In films, books, plays and works of art, one item can become piled high with layers of meaning; Desdemona’s handkerchief, Matisse’s apple, Dorothy’s ruby slippers. In Lucy Hilmer’s photography series Birthday Suits, one pair of white pants comes to stand for more than itself. Baring almost all, Lucy stands before the camera; sometimes defiant, sometimes distressed, most often smiling. There’s something deeply personal and poetic about these pictures which made me want to learn more about the woman – and the pants – at the centre of them. So over to Lucy, who answers a few of my questions.
Did you know when you took the first photograph that it would be the start of a long-term series?
In 1974, when I made my first Birthday Suit self-portrait, I had no idea it would become a life-long series. I’d just started studying photography in San Francisco, and went to Zabriskie Point in Death Valley, CA on a lark, and as a kind of homage to Antonioni and his film about the counter culture. I set out to make a picture of myself in my “birthday suit” in Death Valley because in those days the saying was you couldn’t trust anyone over 30. In 1974, when I turned 29, I figured I’d immortalise myself on the last good year I had left.
Why are you topless in the photos?
Of all the photos taken on that first shoot, the one that caught my eye on the proof sheets was the one in my underpants. I recognised that person more than the skin deep girl posing totally naked in the other frames of film. She was vulnerable, open, awkward… she was me.
The settings of your photos vary from the seaside to your house; how much thought goes into location for each picture?
Every year I decide at the last minute where to take my self-portrait. Each Birthday Suit reflects wherever I really am, both outside and inside myself.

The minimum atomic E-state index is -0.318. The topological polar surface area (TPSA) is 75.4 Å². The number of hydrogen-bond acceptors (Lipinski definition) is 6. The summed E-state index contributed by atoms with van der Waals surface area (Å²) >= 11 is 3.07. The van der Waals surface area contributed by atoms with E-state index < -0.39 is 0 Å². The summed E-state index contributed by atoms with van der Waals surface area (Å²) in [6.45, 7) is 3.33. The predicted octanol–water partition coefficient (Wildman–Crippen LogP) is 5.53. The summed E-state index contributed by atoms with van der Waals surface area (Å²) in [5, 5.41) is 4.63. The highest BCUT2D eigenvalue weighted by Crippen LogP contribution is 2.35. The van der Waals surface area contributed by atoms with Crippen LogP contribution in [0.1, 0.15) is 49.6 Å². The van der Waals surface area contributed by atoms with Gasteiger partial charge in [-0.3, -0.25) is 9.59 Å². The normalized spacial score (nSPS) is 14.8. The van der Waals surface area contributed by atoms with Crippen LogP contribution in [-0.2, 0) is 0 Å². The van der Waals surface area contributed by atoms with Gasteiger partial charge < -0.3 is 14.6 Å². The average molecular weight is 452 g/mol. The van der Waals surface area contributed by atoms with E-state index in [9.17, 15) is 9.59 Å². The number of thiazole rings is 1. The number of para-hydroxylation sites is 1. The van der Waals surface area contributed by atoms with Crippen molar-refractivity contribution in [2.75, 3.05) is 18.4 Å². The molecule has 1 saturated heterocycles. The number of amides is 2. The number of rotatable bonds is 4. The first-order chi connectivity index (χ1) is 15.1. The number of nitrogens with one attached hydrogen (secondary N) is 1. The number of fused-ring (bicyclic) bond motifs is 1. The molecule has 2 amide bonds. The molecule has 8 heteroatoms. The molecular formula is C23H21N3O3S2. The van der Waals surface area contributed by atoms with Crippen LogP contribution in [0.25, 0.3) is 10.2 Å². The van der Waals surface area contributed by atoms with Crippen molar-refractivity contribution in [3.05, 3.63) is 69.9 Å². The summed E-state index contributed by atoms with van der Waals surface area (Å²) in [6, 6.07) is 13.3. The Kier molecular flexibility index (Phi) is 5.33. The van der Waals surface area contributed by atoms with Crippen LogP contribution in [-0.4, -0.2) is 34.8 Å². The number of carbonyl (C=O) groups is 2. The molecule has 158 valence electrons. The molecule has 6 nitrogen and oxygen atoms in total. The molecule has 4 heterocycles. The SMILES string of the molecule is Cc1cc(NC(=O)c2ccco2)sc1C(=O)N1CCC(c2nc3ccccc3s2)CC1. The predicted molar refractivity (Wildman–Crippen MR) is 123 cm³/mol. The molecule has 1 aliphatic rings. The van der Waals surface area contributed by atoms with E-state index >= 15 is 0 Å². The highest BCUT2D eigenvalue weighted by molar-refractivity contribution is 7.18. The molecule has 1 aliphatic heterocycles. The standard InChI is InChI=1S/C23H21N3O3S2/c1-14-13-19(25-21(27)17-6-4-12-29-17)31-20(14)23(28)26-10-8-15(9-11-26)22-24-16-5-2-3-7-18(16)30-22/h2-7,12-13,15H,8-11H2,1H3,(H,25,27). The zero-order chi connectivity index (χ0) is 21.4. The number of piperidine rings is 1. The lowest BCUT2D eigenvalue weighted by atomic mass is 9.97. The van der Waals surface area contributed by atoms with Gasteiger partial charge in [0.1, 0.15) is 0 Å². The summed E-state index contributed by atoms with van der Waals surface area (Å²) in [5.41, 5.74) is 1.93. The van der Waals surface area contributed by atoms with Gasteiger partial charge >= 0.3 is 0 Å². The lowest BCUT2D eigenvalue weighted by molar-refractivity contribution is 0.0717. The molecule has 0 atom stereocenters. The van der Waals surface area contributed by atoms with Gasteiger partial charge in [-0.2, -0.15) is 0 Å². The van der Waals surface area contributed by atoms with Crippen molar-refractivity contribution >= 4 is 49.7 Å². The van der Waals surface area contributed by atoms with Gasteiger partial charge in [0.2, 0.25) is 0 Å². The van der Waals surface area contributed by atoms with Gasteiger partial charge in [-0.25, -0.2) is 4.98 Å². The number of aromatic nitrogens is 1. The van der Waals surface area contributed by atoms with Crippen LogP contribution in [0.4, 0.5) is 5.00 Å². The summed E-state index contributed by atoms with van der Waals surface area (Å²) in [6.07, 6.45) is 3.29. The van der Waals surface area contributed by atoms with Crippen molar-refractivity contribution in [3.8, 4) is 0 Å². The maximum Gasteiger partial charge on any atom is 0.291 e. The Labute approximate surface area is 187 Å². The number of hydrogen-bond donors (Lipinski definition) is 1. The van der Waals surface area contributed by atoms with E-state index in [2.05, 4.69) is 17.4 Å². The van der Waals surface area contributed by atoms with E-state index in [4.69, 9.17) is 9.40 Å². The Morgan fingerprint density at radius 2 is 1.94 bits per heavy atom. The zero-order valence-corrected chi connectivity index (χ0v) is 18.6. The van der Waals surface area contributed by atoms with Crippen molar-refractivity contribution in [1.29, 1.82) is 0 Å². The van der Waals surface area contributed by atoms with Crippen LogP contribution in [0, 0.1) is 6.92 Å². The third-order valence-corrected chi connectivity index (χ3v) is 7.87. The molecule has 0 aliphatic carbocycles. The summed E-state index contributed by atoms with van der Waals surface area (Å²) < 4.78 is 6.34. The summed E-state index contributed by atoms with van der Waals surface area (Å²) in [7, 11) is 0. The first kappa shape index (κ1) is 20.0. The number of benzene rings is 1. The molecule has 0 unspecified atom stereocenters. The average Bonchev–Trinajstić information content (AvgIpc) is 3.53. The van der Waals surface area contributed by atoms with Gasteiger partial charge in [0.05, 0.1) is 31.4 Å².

Why are there some years missing from the series?
I have images for every single 22 April from 1974 to the present. For a few years, I’ve chosen two images to tell the story. I plan to reveal them all at once when my book comes out.
It must take some guts to turn the camera on yourself. Have you ever regretted making your personal life and appearance the subject of your photographic series?
It took me until I was 60 in 2005, to bring this series out of my closet into a more public setting. I made the self-portraits for myself, to mark myself in time as I really felt each 22 April. It’s family history, family photography, but with a twist.
If you could journey back in time to just one of the photos, which one would it be?
I suppose the Birthday Suits that mean the most to me are those I made at the most difficult times in my life. Because I made my Birthday Suits to document myself in time, I can journey back just by looking at them whenever I like. But now at almost 70 I work hard to live only in the present.
Can you tell us a bit about the film you’re making to do with the series?
I have the great good luck of being able to shoot my home movies with a pro – my husband, Bob Elfstrom. I’ve been accumulating footage for decades for my personal film whose working title is “_Stopping Time_. It’s about a photographer (myself) who’s obsessed with stopping the time of her life in still images.
- Patrick Savile’s dreamy designs draw from 70s airbrush art, Roger Dean and Turing patterns
- Illustrator Nathan Cowdry depicts an unusual dialogue between two strangers in his new comic, Shiner
- Our round-up of this year’s UK grad show identities and show designs
- Nathalie du Pasquier opens first solo show in UK for almost 25 years
- Photographer Ian Kenneth Bird shares his top photobooks
- Bureau Borsche talks us through its album artwork for Laurel Halo
- Alex Norris’ hilarious three-panelled webcomics are universally appealing
- Pigalle, Ill-Studio and Nike have redesigned the Paris Duperré basketball court
- Leipzig graphic design studio Lamm & Kirch on their shared ethos
- Instagram co-founder Mike Krieger on how to stand out
- From Lemon Twigs to Laura Marling: Hollie Fernando’s painterly photography folio
- Why materials matter: Seetal Solanki on the Grenfell Tower tragedy